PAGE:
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Senator wants Net gun sales restricted

New York Democrat Charles Schumer has introduced a bill that would tighten regulations on sales of guns online.

2 min read
A federal lawmaker wants online gun sellers to put down their weapons--or at least control who gets them.

Sen. Chuck Schumer (D-New York) yesterday introduced the Internet Gun Trafficking Act (S. 637) to tighten regulations regarding the transfer of firearms over the Internet.

"The Act would plug a gaping loophole in the enforcement of federal firearms laws--the ability of felons and minors to find guns for sale online and illegally acquire those guns without detection," Schumer said on the Senate floor.

"In particular, a number of Internet Web sites are designed specifically to allow individuals who are not licensed firearms dealers to offer their firearms for sale," he continued. "[This bill] would require anyone who operates an Internet site, which offers firearms for sale or otherwise facilitates the sale of firearms posted or listed on the Web site, to become a federally licensed firearms manufacturer, importer, or dealer."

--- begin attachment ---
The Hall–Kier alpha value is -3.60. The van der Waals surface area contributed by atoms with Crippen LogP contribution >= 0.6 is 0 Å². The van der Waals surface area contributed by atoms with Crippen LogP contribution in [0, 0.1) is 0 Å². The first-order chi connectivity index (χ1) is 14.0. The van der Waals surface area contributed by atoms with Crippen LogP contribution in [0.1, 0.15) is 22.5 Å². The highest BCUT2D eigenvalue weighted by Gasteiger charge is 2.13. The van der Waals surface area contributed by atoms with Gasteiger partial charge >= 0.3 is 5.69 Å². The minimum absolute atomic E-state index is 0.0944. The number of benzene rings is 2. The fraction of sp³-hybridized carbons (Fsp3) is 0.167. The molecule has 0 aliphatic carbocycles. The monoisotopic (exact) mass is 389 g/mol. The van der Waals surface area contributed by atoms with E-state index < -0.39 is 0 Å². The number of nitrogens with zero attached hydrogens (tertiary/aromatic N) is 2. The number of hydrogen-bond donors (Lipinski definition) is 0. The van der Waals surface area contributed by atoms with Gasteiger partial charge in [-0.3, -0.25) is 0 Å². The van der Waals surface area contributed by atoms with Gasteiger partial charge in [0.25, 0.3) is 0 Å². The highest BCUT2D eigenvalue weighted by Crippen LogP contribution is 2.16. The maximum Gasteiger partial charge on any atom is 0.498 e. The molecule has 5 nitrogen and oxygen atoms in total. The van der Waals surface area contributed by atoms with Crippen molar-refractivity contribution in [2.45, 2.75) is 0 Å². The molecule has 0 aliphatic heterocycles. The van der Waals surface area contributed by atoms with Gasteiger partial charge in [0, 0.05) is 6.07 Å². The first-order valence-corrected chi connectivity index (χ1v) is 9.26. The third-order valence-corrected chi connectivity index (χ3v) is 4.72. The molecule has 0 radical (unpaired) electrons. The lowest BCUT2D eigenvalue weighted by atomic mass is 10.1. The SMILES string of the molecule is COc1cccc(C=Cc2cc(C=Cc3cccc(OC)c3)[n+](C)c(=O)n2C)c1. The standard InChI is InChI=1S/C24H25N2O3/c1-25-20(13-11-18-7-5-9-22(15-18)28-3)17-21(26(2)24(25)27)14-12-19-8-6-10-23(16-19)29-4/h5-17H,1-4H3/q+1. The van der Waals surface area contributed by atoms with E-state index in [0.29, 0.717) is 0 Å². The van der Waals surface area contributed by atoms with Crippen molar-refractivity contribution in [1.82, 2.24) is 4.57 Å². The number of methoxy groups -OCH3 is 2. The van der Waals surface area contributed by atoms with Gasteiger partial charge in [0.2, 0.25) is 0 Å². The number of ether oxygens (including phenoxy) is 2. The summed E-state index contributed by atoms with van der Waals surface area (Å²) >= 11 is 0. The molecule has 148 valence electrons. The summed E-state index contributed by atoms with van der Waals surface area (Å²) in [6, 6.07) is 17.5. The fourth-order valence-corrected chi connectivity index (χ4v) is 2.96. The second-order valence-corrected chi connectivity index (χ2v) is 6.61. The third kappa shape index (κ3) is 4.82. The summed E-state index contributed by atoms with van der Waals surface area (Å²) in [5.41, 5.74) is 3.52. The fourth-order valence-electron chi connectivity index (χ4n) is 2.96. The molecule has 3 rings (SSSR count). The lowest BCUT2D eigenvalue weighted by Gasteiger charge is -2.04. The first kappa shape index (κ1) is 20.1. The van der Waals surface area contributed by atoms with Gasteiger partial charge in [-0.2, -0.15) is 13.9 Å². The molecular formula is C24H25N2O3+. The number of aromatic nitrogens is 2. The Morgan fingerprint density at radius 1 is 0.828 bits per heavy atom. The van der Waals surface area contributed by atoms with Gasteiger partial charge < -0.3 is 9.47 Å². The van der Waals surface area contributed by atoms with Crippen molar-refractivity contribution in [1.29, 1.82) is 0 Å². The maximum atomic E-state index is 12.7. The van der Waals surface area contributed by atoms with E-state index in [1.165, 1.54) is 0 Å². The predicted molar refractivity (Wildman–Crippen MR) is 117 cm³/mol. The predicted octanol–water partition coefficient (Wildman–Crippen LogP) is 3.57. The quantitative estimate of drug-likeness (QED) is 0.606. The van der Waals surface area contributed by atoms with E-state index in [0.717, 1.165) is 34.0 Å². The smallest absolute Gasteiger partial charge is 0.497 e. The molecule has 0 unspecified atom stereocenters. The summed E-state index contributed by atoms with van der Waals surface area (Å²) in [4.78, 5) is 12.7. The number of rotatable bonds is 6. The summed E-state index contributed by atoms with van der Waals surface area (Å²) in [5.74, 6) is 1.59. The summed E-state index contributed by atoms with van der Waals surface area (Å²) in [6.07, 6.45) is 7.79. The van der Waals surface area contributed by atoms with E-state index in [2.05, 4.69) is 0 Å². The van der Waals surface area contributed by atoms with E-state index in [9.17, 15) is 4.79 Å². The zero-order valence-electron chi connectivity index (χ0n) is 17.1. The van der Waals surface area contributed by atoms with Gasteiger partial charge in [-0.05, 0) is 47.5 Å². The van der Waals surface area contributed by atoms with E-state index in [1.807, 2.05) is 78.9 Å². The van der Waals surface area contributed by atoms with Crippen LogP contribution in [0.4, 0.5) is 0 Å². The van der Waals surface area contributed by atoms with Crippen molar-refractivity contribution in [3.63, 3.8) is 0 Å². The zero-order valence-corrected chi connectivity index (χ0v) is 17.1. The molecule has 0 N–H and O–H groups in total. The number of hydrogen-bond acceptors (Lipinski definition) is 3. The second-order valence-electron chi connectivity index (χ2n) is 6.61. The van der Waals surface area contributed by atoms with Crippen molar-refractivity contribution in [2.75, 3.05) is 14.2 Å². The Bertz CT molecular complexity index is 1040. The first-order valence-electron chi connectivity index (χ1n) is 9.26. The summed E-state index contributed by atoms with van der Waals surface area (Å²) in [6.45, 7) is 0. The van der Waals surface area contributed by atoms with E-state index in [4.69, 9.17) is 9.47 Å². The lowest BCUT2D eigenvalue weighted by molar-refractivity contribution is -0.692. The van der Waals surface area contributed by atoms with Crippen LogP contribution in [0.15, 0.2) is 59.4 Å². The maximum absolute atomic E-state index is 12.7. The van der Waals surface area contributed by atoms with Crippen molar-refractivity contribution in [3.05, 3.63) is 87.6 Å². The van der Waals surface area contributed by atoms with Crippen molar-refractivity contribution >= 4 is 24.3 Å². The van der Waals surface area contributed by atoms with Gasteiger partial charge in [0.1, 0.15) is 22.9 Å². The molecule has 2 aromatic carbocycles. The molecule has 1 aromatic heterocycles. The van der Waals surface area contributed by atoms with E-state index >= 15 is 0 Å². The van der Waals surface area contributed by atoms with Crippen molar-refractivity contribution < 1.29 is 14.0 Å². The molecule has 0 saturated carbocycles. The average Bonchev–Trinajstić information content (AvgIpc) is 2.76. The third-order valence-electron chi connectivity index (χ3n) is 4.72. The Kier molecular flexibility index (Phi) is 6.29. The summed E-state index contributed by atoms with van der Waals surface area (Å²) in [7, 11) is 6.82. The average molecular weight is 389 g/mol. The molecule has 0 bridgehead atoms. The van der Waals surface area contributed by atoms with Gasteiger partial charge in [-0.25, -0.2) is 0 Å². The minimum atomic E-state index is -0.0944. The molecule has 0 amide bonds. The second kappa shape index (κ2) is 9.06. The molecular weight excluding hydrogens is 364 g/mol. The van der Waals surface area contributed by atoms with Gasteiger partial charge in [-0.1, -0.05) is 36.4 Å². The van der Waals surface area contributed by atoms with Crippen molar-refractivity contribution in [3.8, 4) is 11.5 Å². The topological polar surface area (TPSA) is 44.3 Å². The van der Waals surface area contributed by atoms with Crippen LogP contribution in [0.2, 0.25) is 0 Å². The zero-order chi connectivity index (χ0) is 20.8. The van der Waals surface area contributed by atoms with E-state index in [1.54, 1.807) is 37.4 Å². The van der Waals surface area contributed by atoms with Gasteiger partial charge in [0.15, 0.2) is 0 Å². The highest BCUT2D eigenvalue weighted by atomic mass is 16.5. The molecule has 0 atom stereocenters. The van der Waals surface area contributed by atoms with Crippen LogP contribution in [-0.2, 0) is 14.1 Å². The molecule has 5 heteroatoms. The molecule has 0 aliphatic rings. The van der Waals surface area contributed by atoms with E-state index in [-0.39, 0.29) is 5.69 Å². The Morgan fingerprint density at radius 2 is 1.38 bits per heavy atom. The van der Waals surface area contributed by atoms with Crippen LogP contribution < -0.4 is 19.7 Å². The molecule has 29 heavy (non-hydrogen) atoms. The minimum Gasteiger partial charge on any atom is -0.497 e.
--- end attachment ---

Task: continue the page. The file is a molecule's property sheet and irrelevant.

Illegal gun sales are the latest e-commerce concern nagging lawmakers, who have found it hard to track whether laws are being followed online because of the global, freewheeling nature of the Net. Regulators also plan to probe online pharmacies, and want to crack down on liquor sales to underage surfers.

Schumer pointed to eBay's decision last month to halt weapon sales on its online auction service as proof that stronger laws are need to curb illegal gun sales on the Net. eBay stated that current laws for offline gun sales were not a good fit for the Net because sellers and buyers can't meet face-to-face.

The Internet Gun Trafficking Act would require any seller of a firearm to get a federal license. The bill also calls on site operators that host weapons sales to register their site with Secretary of the Treasury.

Moreover, the bill would require sites that resell guns to prohibit "prospective firearms sellers and buyers [from contacting] one another directly." Instead, licensed "middlemen" would have to require that "all firearms sold as a result of being listed on their Web sites be shipped to them?.rather than directly to the buyers." Then the Web site operator would have to comply with federal firearms laws, such as not shipping guns to an unlicensed buyer. The same rule would apply to "gun show" sites. Violators could receive unspecified fines and up to two years in prison.